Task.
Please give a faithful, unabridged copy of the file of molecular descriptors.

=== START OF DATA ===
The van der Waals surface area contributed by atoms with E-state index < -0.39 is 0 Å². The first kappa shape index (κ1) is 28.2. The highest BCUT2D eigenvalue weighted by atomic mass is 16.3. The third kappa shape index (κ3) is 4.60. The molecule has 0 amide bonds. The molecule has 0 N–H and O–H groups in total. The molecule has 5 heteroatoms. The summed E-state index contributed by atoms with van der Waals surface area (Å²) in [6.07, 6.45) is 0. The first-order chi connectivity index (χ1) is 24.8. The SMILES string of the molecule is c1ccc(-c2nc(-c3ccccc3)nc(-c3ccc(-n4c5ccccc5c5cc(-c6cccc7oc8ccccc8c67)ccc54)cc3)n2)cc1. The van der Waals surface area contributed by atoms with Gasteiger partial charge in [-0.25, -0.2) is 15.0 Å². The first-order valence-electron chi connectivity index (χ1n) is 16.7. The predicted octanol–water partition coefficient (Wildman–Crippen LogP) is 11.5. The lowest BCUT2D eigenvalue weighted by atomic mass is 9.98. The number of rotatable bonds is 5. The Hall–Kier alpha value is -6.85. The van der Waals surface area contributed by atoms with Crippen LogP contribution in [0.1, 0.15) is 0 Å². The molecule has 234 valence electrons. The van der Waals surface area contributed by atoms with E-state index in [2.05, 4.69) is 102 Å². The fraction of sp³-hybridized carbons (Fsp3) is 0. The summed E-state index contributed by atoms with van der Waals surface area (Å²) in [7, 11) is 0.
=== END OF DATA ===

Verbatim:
The van der Waals surface area contributed by atoms with E-state index < -0.39 is 0 Å². The first kappa shape index (κ1) is 28.2. The highest BCUT2D eigenvalue weighted by atomic mass is 16.3. The third kappa shape index (κ3) is 4.60. The molecule has 0 amide bonds. The molecule has 0 N–H and O–H groups in total. The molecule has 5 heteroatoms. The summed E-state index contributed by atoms with van der Waals surface area (Å²) in [6.07, 6.45) is 0. The first-order chi connectivity index (χ1) is 24.8. The SMILES string of the molecule is c1ccc(-c2nc(-c3ccccc3)nc(-c3ccc(-n4c5ccccc5c5cc(-c6cccc7oc8ccccc8c67)ccc54)cc3)n2)cc1. The van der Waals surface area contributed by atoms with Gasteiger partial charge in [-0.25, -0.2) is 15.0 Å². The first-order valence-electron chi connectivity index (χ1n) is 16.7. The predicted octanol–water partition coefficient (Wildman–Crippen LogP) is 11.5. The lowest BCUT2D eigenvalue weighted by atomic mass is 9.98. The number of rotatable bonds is 5. The Hall–Kier alpha value is -6.85. The van der Waals surface area contributed by atoms with Crippen LogP contribution in [0.1, 0.15) is 0 Å². The molecule has 234 valence electrons. The van der Waals surface area contributed by atoms with E-state index in [2.05, 4.69) is 102 Å². The fraction of sp³-hybridized carbons (Fsp3) is 0. The summed E-state index contributed by atoms with van der Waals surface area (Å²) in [7, 11) is 0.